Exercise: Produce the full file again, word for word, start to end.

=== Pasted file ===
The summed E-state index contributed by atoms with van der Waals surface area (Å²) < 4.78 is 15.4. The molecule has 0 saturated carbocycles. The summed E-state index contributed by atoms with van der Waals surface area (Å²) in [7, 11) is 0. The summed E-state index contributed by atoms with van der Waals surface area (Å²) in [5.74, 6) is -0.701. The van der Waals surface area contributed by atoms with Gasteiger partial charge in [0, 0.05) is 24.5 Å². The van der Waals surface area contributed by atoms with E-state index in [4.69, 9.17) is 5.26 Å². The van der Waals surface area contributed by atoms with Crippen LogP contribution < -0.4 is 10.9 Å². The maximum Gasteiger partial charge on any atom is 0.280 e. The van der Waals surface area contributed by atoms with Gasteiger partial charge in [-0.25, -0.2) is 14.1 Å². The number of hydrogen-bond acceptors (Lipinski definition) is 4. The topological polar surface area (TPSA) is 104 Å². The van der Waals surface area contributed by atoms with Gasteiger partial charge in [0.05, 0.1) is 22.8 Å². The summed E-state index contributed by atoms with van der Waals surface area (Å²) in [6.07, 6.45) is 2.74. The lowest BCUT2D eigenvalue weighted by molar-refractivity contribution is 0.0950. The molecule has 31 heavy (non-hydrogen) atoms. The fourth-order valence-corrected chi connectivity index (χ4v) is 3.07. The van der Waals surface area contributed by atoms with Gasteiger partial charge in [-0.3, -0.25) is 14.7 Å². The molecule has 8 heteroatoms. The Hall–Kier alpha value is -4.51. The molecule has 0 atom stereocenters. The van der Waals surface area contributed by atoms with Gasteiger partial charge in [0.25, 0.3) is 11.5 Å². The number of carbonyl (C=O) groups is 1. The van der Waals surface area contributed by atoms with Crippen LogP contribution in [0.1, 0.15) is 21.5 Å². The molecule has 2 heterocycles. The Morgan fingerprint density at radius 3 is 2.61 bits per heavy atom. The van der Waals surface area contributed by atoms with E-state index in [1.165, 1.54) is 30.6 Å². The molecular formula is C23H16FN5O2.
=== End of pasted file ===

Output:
The summed E-state index contributed by atoms with van der Waals surface area (Å²) < 4.78 is 15.4. The molecule has 0 saturated carbocycles. The summed E-state index contributed by atoms with van der Waals surface area (Å²) in [7, 11) is 0. The summed E-state index contributed by atoms with van der Waals surface area (Å²) in [5.74, 6) is -0.701. The van der Waals surface area contributed by atoms with Gasteiger partial charge in [0, 0.05) is 24.5 Å². The van der Waals surface area contributed by atoms with E-state index in [4.69, 9.17) is 5.26 Å². The van der Waals surface area contributed by atoms with Crippen LogP contribution < -0.4 is 10.9 Å². The maximum Gasteiger partial charge on any atom is 0.280 e. The van der Waals surface area contributed by atoms with Gasteiger partial charge in [-0.25, -0.2) is 14.1 Å². The number of hydrogen-bond acceptors (Lipinski definition) is 4. The topological polar surface area (TPSA) is 104 Å². The van der Waals surface area contributed by atoms with Gasteiger partial charge in [0.05, 0.1) is 22.8 Å². The summed E-state index contributed by atoms with van der Waals surface area (Å²) in [6.07, 6.45) is 2.74. The lowest BCUT2D eigenvalue weighted by molar-refractivity contribution is 0.0950. The molecule has 31 heavy (non-hydrogen) atoms. The fourth-order valence-corrected chi connectivity index (χ4v) is 3.07. The van der Waals surface area contributed by atoms with Gasteiger partial charge in [-0.3, -0.25) is 14.7 Å². The molecule has 8 heteroatoms. The Hall–Kier alpha value is -4.51. The molecule has 0 atom stereocenters. The van der Waals surface area contributed by atoms with Gasteiger partial charge in [0.25, 0.3) is 11.5 Å². The number of carbonyl (C=O) groups is 1. The van der Waals surface area contributed by atoms with Crippen LogP contribution in [0.1, 0.15) is 21.5 Å². The molecule has 2 heterocycles. The Morgan fingerprint density at radius 3 is 2.61 bits per heavy atom. The van der Waals surface area contributed by atoms with E-state index in [1.165, 1.54) is 30.6 Å². The molecular formula is C23H16FN5O2.